For many people, thinking through the decision to come off psychiatric drugs is a scary process rife with insecurity, uncertainty, and fear. Understandably, these feelings can take up a lot of mental and emotional space—sometimes so much space that they push out any recognition of the strength and power that each of us has within us to face these big unknowns. Simultaneously, these fears and insecurities can diminish recognition of what a person has to offer others.

Many laypeople report that staying connected to the abilities and skills that they have within themselves has been an important part of the withdrawal journey. First, these abilities have helped them better navigate the road ahead. And second, these abilities can help others around them who are going through their own struggles. That is, as they have thought through the kinds of supports that they wanted or needed, people in the withdrawal community have found that this in turn has helped them stay connected to the assets within them that might help to support someone else as well.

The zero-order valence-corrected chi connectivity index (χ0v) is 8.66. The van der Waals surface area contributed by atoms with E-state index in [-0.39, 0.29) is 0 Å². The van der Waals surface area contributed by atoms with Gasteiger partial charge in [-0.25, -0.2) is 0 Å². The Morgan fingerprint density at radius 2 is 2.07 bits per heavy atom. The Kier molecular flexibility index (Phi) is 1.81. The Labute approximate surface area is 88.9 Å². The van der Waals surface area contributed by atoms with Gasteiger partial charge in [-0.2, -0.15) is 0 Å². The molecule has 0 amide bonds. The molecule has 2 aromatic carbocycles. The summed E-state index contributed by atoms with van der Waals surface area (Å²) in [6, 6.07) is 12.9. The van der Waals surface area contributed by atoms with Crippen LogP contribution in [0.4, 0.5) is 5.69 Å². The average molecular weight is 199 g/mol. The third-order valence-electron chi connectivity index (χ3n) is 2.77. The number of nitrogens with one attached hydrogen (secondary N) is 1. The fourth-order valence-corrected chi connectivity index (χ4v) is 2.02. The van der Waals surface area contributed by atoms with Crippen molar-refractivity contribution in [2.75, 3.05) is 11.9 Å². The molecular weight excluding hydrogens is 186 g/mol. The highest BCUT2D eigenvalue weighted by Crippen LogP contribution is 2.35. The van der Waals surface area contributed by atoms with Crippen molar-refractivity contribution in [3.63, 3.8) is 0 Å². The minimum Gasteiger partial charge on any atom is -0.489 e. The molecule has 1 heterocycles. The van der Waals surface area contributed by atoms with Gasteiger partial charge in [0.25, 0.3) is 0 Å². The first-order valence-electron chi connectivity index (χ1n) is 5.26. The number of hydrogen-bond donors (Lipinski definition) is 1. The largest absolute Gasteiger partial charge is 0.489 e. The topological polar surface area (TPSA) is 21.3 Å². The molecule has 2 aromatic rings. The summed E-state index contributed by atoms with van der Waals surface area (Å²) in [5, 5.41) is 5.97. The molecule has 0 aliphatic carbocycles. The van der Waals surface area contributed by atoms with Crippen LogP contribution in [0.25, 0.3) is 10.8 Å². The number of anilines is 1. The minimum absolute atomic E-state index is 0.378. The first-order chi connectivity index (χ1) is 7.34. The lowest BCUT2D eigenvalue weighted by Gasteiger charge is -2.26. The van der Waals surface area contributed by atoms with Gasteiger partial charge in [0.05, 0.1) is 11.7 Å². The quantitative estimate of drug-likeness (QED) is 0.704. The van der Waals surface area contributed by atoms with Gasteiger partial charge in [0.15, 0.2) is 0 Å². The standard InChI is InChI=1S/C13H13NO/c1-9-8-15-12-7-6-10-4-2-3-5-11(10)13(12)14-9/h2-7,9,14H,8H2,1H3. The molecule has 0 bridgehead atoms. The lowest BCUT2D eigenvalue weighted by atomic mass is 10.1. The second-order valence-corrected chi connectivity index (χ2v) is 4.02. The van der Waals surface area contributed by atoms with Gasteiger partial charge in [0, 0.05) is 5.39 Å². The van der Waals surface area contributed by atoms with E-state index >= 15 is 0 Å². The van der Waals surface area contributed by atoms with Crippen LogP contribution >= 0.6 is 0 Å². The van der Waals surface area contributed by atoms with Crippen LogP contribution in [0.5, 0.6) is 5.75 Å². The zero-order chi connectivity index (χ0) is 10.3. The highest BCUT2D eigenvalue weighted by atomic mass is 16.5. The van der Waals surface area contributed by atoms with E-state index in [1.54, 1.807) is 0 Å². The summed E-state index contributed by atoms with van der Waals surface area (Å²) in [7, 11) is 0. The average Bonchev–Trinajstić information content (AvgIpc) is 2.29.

Basically, it’s thinking about support as mutual giving and receiving, rather than as a one-way street where one person always gives and the other always receives. By building a withdrawal support system with a foundation in mutual aid in this way, not only are we more likely to stay connected to the tremendous power we have within us, but our support systems are likely to become more sustainable, meaningful, and valuable to everyone involved. Plus, a lot of people—many of us at TWP, included—have found that there’s no better way to get through a difficult period of time than to step out of ourselves and be of service to someone else!


They find that proactively setting boundaries, establishing parameters, considering the needs and limitations of each person involved, and thinking through a crisis plan makes the support system more sustainable over the long haul.